Looking at some of the artists that I consider important to me and to the field I relate to, it seems that the individuality and the variety in the expression of these performers is striking compared to other genres. Instead of categorising, I will therefore look at what some of them do that I also recognise in my own work.
Both Sidsel Endresen and Eldbjørg Raknes, described above, could be seen as part of the vocal performance art field as well as the jazz scene. Of the two, Raknes is the most “similar” to me in the way she works; we both use live electronics in solo performances and in musical interplay with other musicians, and we both work with vocal sound sculpting and more traditional elements in a mixed expression. Some of the differences between us lie in the way we use the live electronics, the choice of techniques and sounds, who we choose to play with, and perhaps most importantly our personal musical language. Raknes also uses the solo format more than I do.
I experience Jaap Blonk, Phil Minton and David Moss, as being more “experimental-oriented” singers; they are in some ways related to each other through their development and use of extended techniques based on the acoustic voice, and also through their orientation towards Western contemporary music. However, two of them use electronics (Blonk and Moss) and the third does not use any electronics. I think that I share their experimental approach in some of my work, but with less focus on the acoustic voice alone; rather the extension of sound possibilities through the combination of voice and electronics. I also use traditional musical elements, like repetitive rhythm and recognisable melody, a lot more than these artists, even in my free-improvised situations.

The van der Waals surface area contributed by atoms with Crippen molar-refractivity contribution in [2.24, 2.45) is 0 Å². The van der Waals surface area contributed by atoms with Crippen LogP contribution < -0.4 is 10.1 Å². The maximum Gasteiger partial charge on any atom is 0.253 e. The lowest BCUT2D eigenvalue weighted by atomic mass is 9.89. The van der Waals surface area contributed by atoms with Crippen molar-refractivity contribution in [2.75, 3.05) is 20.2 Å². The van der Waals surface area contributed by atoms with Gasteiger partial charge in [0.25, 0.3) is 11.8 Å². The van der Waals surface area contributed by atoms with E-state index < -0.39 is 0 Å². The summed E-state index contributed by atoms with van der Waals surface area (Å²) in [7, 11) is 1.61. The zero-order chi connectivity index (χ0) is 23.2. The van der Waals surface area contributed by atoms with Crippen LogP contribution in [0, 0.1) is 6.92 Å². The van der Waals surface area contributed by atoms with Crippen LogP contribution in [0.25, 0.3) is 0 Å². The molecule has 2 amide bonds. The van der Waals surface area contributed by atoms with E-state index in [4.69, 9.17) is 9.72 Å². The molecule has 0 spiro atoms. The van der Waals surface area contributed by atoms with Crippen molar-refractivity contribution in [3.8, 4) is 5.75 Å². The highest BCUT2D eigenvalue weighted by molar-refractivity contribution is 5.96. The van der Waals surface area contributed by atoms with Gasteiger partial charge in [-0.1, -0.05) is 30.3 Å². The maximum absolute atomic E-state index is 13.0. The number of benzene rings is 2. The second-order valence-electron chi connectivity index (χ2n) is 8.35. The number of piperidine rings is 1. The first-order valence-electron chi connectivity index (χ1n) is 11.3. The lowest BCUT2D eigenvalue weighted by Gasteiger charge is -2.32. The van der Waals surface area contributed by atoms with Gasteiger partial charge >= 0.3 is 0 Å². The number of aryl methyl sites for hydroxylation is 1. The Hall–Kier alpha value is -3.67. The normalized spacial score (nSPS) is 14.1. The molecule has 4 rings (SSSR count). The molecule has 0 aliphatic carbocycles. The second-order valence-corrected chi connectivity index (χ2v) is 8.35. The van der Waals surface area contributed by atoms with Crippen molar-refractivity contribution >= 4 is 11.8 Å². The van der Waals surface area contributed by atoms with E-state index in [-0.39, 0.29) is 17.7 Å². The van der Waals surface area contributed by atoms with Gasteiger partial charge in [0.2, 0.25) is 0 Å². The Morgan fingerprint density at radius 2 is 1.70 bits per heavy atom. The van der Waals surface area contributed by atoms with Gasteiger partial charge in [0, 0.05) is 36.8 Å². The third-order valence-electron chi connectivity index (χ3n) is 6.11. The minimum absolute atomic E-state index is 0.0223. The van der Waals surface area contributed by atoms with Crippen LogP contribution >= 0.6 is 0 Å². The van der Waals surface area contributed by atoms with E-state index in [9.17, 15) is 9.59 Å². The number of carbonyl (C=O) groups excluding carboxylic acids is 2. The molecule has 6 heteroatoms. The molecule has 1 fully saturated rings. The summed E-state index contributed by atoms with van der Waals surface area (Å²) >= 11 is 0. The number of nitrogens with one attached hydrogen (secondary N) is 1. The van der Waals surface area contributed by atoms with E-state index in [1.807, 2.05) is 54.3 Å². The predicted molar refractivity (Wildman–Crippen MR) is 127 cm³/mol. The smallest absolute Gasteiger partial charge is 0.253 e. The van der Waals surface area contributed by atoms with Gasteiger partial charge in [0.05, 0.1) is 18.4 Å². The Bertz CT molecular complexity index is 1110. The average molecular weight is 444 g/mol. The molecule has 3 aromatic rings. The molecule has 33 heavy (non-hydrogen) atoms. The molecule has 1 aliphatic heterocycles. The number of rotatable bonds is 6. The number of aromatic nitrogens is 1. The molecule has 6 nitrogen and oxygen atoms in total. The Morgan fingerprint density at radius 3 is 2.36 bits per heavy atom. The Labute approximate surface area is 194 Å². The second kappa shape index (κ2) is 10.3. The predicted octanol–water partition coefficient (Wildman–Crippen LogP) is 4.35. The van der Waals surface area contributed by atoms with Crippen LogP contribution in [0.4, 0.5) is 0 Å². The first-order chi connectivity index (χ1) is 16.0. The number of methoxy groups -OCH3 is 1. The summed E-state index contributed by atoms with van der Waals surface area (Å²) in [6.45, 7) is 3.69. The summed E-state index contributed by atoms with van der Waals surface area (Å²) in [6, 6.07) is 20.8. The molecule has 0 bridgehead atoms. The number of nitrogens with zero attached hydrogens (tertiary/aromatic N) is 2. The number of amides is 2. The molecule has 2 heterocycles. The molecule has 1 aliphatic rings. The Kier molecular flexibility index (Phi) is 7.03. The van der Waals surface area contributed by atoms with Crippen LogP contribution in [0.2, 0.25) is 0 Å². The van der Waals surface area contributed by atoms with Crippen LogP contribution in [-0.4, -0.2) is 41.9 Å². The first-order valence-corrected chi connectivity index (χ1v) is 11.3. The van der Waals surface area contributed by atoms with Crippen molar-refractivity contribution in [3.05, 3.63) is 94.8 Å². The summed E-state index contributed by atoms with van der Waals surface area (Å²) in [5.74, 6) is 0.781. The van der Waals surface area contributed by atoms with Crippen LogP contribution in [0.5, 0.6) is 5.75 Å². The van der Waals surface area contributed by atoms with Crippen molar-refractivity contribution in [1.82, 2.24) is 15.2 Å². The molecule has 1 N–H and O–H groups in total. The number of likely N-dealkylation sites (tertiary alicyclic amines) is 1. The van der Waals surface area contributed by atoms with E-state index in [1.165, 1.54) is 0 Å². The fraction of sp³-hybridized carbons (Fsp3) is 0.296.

The “sound poet approach” to text in works by Blonk and Moss is also recognicable in some of my work. In his work with his band Denseland, (Denseland: Chunk Mosz, 2011), David Moss works ‒ in some ways ‒ in a similar manner to me in my duo with Thomas Strønen, combining his experimental approach with the use of electronics, and also, like me, sometimes mixing it with more traditional jazz/pop elements. Further, in Denseland he is working with processed voice sounds as a part of an “instrumental whole”, taking on other roles than the soloist, in the improvised interplay with instrumentalists. Apart from this, we differ both in the choice of sounds and techniques, and not at least in the choice of musical parameters.
I also consider the Norwegian Maja Ratkje (as improvising performer) and some of the American Mike Patton’s work as being experimental, but more oriented towards contemporary music and noise when compared to my work, although I feel related to and inspired by their world of sounds and their open approach. These performers are also working with extended techniques, and often with electronics as well. I feel that my some of work with Thomas Strønen has adopted a similar “sound-flavour” and attitude.